Village Facing Financial Crisis Over Mandated Levee Inspection
NEW ATHENS, IL (KMOX) – The small Metro-East village of New Athens, Illinois is facing a major financial crisis thanks to a federal agency and a mile-long levee.
The Federal Emergency Management Agency is requiring the village to have the levee that protects the old section of town from the Kaskaskia River inspected, even though Mayor Gary Kearns says the Corps of Engineers, which inspects it every year, has never questioned the levee’s integrity. Kearns tells KMOX such an inspection could cost anywhere from $350,000 to $1 million, which he says the village of two thousand residents simply cannot afford.
But New Athens has little choice. If the inspections aren’t completed within 18 months, FEMA will declare that the levee does not exist, and the hundred or so homes and several businesses behind it will face skyrocketing flood insurance rates. Kearns says that could force many long-time residents and businesses to move out and would scare away any potential residents or businesses.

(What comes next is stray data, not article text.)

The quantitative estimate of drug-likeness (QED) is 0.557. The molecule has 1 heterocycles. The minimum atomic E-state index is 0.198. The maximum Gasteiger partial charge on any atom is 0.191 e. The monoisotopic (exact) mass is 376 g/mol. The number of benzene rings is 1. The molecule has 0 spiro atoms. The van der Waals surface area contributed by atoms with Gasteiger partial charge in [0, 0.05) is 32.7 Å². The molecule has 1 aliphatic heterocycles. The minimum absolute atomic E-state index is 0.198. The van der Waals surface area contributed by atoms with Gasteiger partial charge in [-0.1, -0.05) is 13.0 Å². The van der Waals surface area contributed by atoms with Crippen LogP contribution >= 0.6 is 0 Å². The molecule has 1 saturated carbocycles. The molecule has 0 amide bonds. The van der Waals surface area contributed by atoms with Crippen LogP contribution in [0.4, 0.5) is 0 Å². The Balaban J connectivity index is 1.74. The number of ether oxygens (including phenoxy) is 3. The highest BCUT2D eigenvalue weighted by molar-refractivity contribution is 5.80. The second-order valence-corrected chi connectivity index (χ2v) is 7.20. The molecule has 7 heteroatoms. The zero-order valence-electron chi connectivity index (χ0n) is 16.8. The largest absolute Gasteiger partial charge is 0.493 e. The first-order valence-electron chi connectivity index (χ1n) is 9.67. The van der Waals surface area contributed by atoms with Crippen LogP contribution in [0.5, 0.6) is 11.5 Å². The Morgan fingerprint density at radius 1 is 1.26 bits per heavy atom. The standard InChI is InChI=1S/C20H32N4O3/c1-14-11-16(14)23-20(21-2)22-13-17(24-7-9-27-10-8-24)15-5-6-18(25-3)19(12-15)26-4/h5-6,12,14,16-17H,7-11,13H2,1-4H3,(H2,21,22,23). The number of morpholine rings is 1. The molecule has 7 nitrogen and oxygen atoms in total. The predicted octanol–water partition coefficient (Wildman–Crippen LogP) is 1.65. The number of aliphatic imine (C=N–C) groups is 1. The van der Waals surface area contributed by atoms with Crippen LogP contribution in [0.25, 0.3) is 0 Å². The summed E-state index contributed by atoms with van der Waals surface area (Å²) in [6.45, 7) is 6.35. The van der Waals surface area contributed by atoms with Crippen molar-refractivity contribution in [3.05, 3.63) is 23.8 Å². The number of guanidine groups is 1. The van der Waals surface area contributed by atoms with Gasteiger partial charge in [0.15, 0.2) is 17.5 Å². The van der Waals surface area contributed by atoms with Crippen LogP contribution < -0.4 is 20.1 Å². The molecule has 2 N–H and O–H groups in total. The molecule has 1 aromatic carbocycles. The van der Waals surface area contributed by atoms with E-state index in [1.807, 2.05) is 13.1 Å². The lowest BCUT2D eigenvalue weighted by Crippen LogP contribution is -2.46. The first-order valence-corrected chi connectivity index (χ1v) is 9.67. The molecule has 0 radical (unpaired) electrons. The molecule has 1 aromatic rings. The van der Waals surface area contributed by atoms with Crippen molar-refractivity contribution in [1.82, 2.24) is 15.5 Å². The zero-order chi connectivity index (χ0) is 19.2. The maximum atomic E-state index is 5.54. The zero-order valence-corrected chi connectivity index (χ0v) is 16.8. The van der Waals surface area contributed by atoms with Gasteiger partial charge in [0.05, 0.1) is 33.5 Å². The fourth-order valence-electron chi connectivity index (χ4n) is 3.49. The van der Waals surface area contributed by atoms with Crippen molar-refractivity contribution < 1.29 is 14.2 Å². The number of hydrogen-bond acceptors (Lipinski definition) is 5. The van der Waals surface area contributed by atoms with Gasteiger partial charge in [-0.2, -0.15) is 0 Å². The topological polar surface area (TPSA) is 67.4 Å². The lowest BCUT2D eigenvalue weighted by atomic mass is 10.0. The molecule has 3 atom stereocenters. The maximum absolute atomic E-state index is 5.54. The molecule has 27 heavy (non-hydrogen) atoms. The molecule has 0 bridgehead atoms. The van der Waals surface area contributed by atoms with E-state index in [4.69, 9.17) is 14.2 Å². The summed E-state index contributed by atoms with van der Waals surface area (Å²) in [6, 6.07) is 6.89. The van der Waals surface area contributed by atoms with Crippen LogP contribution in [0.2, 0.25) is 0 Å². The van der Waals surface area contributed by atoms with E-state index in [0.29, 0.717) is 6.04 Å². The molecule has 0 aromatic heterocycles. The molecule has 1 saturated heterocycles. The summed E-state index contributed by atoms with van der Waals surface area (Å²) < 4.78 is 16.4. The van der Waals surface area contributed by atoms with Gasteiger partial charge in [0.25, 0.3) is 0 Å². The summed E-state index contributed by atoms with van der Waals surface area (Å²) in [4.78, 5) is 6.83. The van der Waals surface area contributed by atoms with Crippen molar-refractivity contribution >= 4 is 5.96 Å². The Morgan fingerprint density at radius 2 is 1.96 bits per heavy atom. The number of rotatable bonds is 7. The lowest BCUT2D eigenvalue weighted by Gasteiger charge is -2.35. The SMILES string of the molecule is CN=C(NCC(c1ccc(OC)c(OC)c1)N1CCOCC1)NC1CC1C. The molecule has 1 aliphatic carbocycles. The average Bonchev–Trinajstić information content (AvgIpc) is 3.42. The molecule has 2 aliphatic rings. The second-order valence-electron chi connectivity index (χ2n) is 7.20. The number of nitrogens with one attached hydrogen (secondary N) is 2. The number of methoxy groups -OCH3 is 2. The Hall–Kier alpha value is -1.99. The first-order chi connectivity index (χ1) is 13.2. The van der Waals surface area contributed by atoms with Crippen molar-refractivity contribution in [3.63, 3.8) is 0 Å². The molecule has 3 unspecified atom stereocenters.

Kearns says the village is considering asking the Southwestern Illinois Flood Prevention District Council to help pay for the inspection out of the funds raised through its sales tax in St. Clair, Madison and Monroe Counties. That would take the approval of the three county boards, which we’re told is unlikely because all of that revenue is already budgeted to bring the Mississippi River levees up to FEMA standards.
Kearns says he has appointed a levee committee and village officials will be meeting with the congressional delegation in hopes of finding a solution.